The problem, of course, with these stakeholders (and any stakeholder) is that they CARE.

Essentially, we’re saying that in order to provide a reliable assessment, you must not be a stakeholder in the venture. You must not care.

Admittedly, this is a bit of a hyperbole. But it seems worth looking at. If what we want from non-profit and social entrepreneurship evaluation is thorough exploration, careful analysis and strategic recommendations, can we truly rely on evaluators without a stake?

“Quality” in Open Education

Training quest 3 has us exploring “ideals of quality” across two of the largest/highest profile open education initiatives.  I hear “quality” and immediately think in terms of comparative worth–excellence along any number of dimensions from durability to fit to taste and texture. While I could easily write a post about OLI’s Modern Biology animations or student argumentation skills in MIT’s Seminar in Ethnography and Fieldwork, discussions of quality as a global characteristic don’t seem particularly fruitful here.

But what if we think instead in terms of the first definition of quality: “an essential or distinctive characteristic, property, or attribute.” Instead of value, then, quality is more about values.

So, what do MIT and OLI value? What do they consider the essential or distinctive characteristics of what they’re trying to do, of who they are as organizations? Continue reading

Today, I Wish…

…that I could just come up with the titles of articles and they would research, analyze and write themselves. I’m pretty good at the title thing. Less so the rest. Currently in various stages of [in]completion in my word processor:

  • “Pipe dreams: What evaluation educators can learn from students’ visions of the ideal evaluation tool”
  • “Evaluators by assignment: Truth and consequences of the mass amateurization of evaluation”
  • “Openness and the information economy: Market share, value propositions and competitive advantage”
  • “Better than free: A capacity-building approach to pro-bono”
  • “Leavening the internet: A latter-day-saint guide to new media”

I’ll let you know when they start writing themselves.

Too Mad to Think of a Clever Title…

Today was parent-teacher conferences. At least as close as we get to parent-teacher conferences here. Started out with a big meeting in the church where we did things like show them the new silverware we finally got around to buying last week [the kids were sharing broken spoons before—not a big deal, really, we share everything around here, but still] and talk about the progress of a couple of alumni and the programs we’ve been involved in. A couple of parents raised some concerns; “my son was sick and missed an exam and is therefore failing a class” to which the response was “Nilsa and Roberto and Juana were all sicker than your son and they’re still at the top of their classes.” And “I live 9 hours away and can’t just visit every month to check on my son, but when I call to see how he’s doing, no one returns my calls.” To which the response was basically “keep calling.” [In fairness, Celsa gave out her cell number to the whole group, but even I can guess the rate at which such phone calls are generally returned]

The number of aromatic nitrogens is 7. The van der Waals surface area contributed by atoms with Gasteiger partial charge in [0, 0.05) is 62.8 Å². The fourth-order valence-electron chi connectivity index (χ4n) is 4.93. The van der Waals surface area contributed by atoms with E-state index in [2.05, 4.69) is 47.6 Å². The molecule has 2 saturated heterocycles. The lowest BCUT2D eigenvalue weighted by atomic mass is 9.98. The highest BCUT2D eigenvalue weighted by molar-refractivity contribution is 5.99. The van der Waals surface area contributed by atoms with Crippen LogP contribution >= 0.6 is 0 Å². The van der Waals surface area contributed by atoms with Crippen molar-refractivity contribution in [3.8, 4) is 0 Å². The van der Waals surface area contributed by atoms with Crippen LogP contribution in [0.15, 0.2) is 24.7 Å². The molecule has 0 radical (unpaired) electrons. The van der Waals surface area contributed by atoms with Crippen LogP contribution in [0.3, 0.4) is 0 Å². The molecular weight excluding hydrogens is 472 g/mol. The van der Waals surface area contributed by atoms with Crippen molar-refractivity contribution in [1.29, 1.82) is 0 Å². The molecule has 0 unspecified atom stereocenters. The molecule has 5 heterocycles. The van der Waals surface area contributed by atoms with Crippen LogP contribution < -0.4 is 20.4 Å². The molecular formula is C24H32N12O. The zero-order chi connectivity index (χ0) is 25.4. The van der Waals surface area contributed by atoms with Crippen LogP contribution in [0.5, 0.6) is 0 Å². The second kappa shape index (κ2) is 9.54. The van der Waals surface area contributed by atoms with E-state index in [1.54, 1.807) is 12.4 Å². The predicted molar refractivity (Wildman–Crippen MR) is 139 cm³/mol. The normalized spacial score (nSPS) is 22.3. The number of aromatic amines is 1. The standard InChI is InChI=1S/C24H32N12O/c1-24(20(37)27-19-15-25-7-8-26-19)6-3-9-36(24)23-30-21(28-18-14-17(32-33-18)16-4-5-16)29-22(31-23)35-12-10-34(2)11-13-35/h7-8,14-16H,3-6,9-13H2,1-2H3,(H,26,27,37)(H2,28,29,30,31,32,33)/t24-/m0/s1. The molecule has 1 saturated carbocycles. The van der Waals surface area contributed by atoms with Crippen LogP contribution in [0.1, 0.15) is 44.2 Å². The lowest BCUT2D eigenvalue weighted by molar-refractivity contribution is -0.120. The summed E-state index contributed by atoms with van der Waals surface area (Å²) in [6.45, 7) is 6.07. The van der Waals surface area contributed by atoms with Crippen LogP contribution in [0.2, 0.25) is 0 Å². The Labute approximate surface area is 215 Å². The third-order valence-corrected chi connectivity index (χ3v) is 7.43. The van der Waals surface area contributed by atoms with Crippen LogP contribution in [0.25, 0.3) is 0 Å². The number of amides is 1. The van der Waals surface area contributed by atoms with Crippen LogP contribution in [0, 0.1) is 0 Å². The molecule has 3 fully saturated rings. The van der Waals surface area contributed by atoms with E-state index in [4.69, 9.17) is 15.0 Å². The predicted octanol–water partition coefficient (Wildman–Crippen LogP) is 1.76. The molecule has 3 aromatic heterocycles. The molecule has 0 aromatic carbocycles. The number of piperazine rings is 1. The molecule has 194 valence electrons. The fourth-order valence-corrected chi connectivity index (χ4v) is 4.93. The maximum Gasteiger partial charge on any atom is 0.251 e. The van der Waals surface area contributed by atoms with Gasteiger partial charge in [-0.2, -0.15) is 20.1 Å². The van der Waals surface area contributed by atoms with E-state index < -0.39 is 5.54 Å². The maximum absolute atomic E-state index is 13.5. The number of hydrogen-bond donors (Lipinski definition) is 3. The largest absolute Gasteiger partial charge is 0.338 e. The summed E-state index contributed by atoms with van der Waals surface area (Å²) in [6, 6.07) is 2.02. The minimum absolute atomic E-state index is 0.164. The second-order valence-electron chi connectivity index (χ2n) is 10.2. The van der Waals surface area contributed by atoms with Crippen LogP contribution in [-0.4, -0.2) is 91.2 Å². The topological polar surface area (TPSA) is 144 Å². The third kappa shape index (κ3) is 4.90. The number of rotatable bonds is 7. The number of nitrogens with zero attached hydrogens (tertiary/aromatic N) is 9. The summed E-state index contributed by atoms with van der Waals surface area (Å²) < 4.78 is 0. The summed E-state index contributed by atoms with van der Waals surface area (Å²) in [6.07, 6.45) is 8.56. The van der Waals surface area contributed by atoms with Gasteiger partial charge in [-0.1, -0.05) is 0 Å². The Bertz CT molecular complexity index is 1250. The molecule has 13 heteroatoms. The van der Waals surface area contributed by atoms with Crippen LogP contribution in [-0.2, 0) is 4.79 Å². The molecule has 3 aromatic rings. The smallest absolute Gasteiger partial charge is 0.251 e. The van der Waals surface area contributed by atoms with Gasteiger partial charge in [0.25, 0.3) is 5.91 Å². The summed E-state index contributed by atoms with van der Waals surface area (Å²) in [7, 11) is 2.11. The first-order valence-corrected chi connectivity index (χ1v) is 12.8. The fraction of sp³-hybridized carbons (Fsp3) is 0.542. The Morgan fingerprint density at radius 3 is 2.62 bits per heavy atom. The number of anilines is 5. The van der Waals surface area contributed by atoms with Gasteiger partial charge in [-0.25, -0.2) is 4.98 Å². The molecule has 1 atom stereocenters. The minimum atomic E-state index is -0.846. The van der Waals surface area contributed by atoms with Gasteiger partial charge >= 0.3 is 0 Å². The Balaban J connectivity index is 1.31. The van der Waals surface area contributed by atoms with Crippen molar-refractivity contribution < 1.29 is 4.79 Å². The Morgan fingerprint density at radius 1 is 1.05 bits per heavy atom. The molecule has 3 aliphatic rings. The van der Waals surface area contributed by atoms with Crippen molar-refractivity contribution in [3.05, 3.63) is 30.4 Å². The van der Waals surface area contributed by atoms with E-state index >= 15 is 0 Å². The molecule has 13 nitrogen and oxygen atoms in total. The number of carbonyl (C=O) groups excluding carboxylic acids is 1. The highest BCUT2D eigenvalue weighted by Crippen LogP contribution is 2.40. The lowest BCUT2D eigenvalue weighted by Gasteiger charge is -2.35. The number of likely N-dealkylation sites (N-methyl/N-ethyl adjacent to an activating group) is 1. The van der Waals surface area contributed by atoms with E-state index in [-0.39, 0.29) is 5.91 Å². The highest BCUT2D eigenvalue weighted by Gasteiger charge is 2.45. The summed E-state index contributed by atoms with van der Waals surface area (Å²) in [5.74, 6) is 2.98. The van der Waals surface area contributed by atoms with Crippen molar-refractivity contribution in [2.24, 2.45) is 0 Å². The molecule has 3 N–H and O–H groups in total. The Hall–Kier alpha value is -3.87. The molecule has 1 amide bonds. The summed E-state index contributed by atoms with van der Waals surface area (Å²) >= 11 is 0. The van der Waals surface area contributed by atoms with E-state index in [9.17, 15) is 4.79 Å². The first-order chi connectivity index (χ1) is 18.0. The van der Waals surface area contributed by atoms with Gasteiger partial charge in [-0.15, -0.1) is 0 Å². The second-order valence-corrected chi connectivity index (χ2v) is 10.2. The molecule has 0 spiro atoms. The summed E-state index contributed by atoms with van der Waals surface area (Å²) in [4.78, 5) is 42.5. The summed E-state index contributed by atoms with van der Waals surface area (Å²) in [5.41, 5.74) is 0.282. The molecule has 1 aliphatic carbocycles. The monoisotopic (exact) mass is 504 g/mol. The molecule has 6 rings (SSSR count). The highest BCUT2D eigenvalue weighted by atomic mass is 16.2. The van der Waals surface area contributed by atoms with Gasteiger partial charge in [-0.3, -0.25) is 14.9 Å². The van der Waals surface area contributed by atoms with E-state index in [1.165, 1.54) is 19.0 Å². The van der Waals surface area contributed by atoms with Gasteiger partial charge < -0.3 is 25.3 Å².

The biggest frustration, though, came with the “research” the director of the school was so excited about conducting. [He wasn’t here, by the way, apparently he’s doing some consulting for another school in Nicaragua.] I was all excited when they started handing out surveys to the parents…asking what changes [positive and negative] they had observed in their student, whether the school had fulfilled their expectations, how they would rank areas of improvement, what concerns they had about their student in particular, etc.

Anyway, I was all excited until I started looking around and realized that fully two thirds of them COULDN’T READ IT! Aigh! Even the ones who could read it couldn’t understand the university-level research language it was written in. I think it’s fair to say I was bitterly disappointed. What are we saying when we set up a system to only accept feedback from people outside the sector we’re supposedly set up to serve!? There’s just something very wrong here.